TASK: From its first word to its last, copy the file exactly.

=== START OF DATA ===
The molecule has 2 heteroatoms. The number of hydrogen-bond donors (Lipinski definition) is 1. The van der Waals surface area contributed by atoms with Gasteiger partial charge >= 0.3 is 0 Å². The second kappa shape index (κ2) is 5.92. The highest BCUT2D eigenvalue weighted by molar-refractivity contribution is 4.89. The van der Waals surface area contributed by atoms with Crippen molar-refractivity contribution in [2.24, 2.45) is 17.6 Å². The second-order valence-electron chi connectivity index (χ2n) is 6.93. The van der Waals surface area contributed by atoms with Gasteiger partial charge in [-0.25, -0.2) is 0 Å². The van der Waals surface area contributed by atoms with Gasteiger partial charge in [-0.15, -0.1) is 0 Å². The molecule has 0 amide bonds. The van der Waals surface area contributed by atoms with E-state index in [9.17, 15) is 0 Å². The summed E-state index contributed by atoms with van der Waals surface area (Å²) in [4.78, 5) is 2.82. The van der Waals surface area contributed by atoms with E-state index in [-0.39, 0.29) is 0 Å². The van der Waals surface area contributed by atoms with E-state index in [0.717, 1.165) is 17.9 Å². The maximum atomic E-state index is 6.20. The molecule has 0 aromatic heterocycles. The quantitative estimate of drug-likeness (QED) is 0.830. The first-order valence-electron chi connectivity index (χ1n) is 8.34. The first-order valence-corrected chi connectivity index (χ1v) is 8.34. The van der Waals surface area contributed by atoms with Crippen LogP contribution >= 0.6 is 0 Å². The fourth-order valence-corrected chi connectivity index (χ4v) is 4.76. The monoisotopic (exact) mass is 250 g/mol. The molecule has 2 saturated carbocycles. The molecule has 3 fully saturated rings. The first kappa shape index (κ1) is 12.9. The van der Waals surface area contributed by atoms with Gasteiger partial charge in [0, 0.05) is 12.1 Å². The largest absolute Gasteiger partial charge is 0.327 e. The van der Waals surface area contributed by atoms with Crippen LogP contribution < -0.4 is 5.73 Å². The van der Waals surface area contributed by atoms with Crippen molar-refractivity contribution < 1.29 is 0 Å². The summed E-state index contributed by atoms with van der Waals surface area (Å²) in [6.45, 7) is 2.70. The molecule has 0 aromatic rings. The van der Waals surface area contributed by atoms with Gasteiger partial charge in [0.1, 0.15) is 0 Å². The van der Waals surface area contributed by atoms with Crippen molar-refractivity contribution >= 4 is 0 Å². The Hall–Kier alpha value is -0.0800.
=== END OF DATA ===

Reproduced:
The molecule has 2 heteroatoms. The number of hydrogen-bond donors (Lipinski definition) is 1. The van der Waals surface area contributed by atoms with Gasteiger partial charge >= 0.3 is 0 Å². The second kappa shape index (κ2) is 5.92. The highest BCUT2D eigenvalue weighted by molar-refractivity contribution is 4.89. The van der Waals surface area contributed by atoms with Crippen molar-refractivity contribution in [2.24, 2.45) is 17.6 Å². The second-order valence-electron chi connectivity index (χ2n) is 6.93. The van der Waals surface area contributed by atoms with Gasteiger partial charge in [-0.25, -0.2) is 0 Å². The van der Waals surface area contributed by atoms with Gasteiger partial charge in [-0.15, -0.1) is 0 Å². The molecule has 0 amide bonds. The van der Waals surface area contributed by atoms with E-state index in [9.17, 15) is 0 Å². The summed E-state index contributed by atoms with van der Waals surface area (Å²) in [4.78, 5) is 2.82. The van der Waals surface area contributed by atoms with E-state index in [-0.39, 0.29) is 0 Å². The van der Waals surface area contributed by atoms with E-state index in [0.717, 1.165) is 17.9 Å². The maximum atomic E-state index is 6.20. The molecule has 0 aromatic heterocycles. The quantitative estimate of drug-likeness (QED) is 0.830. The first-order valence-electron chi connectivity index (χ1n) is 8.34. The first-order valence-corrected chi connectivity index (χ1v) is 8.34. The van der Waals surface area contributed by atoms with Crippen LogP contribution >= 0.6 is 0 Å². The fourth-order valence-corrected chi connectivity index (χ4v) is 4.76. The monoisotopic (exact) mass is 250 g/mol. The molecule has 2 saturated carbocycles. The molecule has 3 fully saturated rings. The first kappa shape index (κ1) is 12.9. The van der Waals surface area contributed by atoms with Gasteiger partial charge in [0, 0.05) is 12.1 Å². The largest absolute Gasteiger partial charge is 0.327 e. The van der Waals surface area contributed by atoms with Crippen LogP contribution < -0.4 is 5.73 Å². The van der Waals surface area contributed by atoms with Crippen molar-refractivity contribution < 1.29 is 0 Å². The summed E-state index contributed by atoms with van der Waals surface area (Å²) in [6.45, 7) is 2.70. The molecule has 0 aromatic rings. The van der Waals surface area contributed by atoms with Gasteiger partial charge in [0.1, 0.15) is 0 Å². The van der Waals surface area contributed by atoms with Crippen molar-refractivity contribution >= 4 is 0 Å². The Hall–Kier alpha value is -0.0800.